Democrat Barack Obama offering hope and change to thousands of supporters in packed arenas. Republican John McCain sipping coffee and shaking hands with struggling business owners.
These are the images likely to emerge from Wednesday's overlapping events on the campaign trail in Florida — and they say as much about the state of the race as they do about the candidates themselves.
Obama boasts marquee appeal and a strapping statewide organization with the money and staff to pull off major rallies in three cities, including one at the BankAtlantic Center in Sunrise. Nursing a lead in the polls, the Democratic ticket nominee is using enthusiastic crowds and television time to build hype around early voting.
He'll tape an interview for Comedy Central's The Daily Show from Florida and make his first joint appearance with former President Bill Clinton in Orlando.
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McCain typically doesn't draw arena-sized crowds. He's doing more understated events on Wednesday, some closed to the public and most press, to convey a connection with working people and reassure voters he won't raise taxes.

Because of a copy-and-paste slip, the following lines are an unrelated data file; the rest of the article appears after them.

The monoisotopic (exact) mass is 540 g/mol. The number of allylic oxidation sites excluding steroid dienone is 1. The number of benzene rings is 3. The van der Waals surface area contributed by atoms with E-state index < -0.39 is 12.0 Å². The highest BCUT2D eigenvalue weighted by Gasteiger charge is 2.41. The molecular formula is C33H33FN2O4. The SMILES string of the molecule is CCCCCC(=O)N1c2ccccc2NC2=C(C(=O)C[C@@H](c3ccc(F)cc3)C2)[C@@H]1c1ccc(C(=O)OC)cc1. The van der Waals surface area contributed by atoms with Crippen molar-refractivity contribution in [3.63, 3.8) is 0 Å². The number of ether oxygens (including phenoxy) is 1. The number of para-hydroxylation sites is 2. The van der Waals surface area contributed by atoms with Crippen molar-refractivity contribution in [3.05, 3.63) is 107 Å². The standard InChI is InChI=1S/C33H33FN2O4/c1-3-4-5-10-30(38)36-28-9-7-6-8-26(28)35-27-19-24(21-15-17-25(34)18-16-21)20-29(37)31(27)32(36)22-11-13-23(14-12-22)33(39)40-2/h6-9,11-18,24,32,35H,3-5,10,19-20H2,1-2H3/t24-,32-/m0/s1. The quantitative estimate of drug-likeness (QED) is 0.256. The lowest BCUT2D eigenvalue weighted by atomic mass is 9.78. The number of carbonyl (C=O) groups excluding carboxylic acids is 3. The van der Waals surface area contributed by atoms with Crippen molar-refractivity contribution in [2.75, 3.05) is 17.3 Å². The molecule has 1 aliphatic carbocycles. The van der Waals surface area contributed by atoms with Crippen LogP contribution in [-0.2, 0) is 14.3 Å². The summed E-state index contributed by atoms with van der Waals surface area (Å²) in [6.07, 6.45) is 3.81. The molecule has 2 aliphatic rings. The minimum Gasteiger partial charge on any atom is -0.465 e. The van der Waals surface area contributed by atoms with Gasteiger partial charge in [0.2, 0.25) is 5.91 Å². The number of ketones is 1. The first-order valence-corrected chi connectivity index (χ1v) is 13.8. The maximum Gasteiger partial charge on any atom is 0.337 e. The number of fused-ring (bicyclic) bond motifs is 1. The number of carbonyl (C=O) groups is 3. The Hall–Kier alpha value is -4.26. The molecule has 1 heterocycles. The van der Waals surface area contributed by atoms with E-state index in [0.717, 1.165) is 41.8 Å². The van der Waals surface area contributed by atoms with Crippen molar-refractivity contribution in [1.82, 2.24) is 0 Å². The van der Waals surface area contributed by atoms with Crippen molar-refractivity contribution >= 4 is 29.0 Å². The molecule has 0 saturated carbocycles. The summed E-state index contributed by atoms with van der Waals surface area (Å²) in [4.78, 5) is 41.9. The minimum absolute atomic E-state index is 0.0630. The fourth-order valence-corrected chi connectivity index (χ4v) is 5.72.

He'll start his day in Miami with interviews on Spanish-language radio, a stop at a diner and a public appearance at Everglades Lumber, before visiting a Riviera Beach manufacturer and heading to Tampa to talk national security. The Arizona senator rooted his presidential bid in the war in Iraq, but the economic crunch has forced him to talk much more about taxes.
''He can't pick a message, and if he's going to go toe to toe with us and do rallies, he's going to suffer by comparison,'' said Kirk Wagar, finance chairman for Obama's campaign in Florida.
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